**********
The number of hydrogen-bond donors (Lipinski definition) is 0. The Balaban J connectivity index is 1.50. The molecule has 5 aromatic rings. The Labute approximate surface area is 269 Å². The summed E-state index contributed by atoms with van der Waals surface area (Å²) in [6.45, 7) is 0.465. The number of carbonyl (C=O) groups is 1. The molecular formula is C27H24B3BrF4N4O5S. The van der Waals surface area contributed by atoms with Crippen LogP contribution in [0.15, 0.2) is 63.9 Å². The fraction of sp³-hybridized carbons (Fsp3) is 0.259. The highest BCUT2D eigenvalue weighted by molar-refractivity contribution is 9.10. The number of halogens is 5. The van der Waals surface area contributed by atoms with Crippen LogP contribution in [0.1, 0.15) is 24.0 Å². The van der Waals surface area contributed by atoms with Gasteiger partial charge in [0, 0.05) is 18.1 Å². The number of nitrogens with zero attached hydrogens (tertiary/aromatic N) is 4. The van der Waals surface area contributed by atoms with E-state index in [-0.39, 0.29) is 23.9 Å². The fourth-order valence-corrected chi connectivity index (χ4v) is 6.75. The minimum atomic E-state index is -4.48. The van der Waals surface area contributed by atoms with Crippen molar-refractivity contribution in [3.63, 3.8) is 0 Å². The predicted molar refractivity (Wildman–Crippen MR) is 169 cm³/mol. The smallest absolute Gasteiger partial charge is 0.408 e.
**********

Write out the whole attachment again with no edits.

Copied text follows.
The number of hydrogen-bond donors (Lipinski definition) is 0. The Balaban J connectivity index is 1.50. The molecule has 5 aromatic rings. The Labute approximate surface area is 269 Å². The summed E-state index contributed by atoms with van der Waals surface area (Å²) in [6.45, 7) is 0.465. The number of carbonyl (C=O) groups is 1. The molecular formula is C27H24B3BrF4N4O5S. The van der Waals surface area contributed by atoms with Crippen LogP contribution in [0.15, 0.2) is 63.9 Å². The fraction of sp³-hybridized carbons (Fsp3) is 0.259. The highest BCUT2D eigenvalue weighted by molar-refractivity contribution is 9.10. The number of halogens is 5. The van der Waals surface area contributed by atoms with Crippen LogP contribution in [0.1, 0.15) is 24.0 Å². The van der Waals surface area contributed by atoms with Gasteiger partial charge in [0, 0.05) is 18.1 Å². The number of nitrogens with zero attached hydrogens (tertiary/aromatic N) is 4. The van der Waals surface area contributed by atoms with E-state index in [-0.39, 0.29) is 23.9 Å². The fourth-order valence-corrected chi connectivity index (χ4v) is 6.75. The minimum atomic E-state index is -4.48. The van der Waals surface area contributed by atoms with Crippen molar-refractivity contribution in [3.63, 3.8) is 0 Å². The predicted molar refractivity (Wildman–Crippen MR) is 169 cm³/mol. The smallest absolute Gasteiger partial charge is 0.408 e.